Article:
In 1977, out of a dire need to have more information about the children appearing before him, Juvenile Court Judge David Soukup created Court Appointed Special Advocates (CASA) in Seattle, Washington. Our program, founded in 1981 through the leadership of Judge Richard Patsey as Court Appointed Special Representatives (CASR) of Contra Costa County, was one of the first four CASA organizations. CASR became Court Appointed Special Advocates of Contra Costa County in 2001. Today there are close to 950 CASA programs nationwide.
We are an independent, 501(c)(3) community-benefit organization, but we operate under the authority of and according to guidelines established by the Judicial Council, as outlined in the California State Welfare and Institutions Code and in the California Rules of Court. We are a member of both, the National and California CASA Associations.
According to a large-scale study by the Brookings Institute (2012), there are three things that predict a person will not live in poverty, and will, in fact, join the middle class:
1. Earning a high school degree
2. Avoiding teen-age pregnancy
3. Having a full-time job after completing high school or college
If you drop out of school, become a teen-age parent, and are unable to work a full-time job, you have a 76% chance of living in poverty, but if you graduate from high school, avoid becoming a teen parent and have a full-time job you only have a two percent chance of living in poverty.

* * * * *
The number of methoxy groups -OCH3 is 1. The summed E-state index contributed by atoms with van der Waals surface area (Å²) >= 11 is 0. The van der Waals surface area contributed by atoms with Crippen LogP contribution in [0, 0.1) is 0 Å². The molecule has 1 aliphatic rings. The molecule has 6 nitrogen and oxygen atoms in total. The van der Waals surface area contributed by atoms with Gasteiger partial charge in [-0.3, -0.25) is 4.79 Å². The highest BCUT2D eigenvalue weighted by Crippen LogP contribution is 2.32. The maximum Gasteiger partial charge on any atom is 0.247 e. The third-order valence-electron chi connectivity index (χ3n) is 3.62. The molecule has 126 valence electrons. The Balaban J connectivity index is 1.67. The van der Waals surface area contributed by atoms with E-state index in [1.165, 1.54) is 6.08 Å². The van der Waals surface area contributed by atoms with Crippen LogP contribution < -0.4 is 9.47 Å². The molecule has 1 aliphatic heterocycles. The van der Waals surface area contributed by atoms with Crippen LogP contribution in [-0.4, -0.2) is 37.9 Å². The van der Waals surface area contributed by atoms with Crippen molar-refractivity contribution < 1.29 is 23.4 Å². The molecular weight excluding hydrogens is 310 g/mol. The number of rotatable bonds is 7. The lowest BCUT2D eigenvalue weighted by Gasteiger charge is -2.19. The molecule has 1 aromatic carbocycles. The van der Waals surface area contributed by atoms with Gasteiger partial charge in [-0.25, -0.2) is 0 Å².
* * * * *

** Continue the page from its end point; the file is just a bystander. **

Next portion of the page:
Since 52% of foster youth never graduate from high school or earn a GED, and 27% of foster youth in Contra Costa County have at least one child by the time they are 19, it seems unlikely that most of these youth would be able to find a full-time job due to lack of education and childcare costs. This means that at least 50% of our foster youth will end up living in poverty.
CASA's current programs address the primary causes of poverty. 100% of CASA youth graduate from high school or earn a GED. CASA volunteers carefully monitor reading progress in younger children, and secure IEPs as needed for all our children. Our reproductive health program provides education and access to reproductive health care, and our mental health program provides teletherapy for foster youth who do not qualify for services under Medi-Cal.
CASA provides a unique blend of evidence-based services and advocacy for foster youth. This population is in the pipeline for homelessness, prison and poverty, but we can interrupt this progression with programs that truly address their needs and prepare them to become successful adults. Over the last few years CASA has dramatically increased the number of foster youth served by our programs providing the support these youth need to succeed.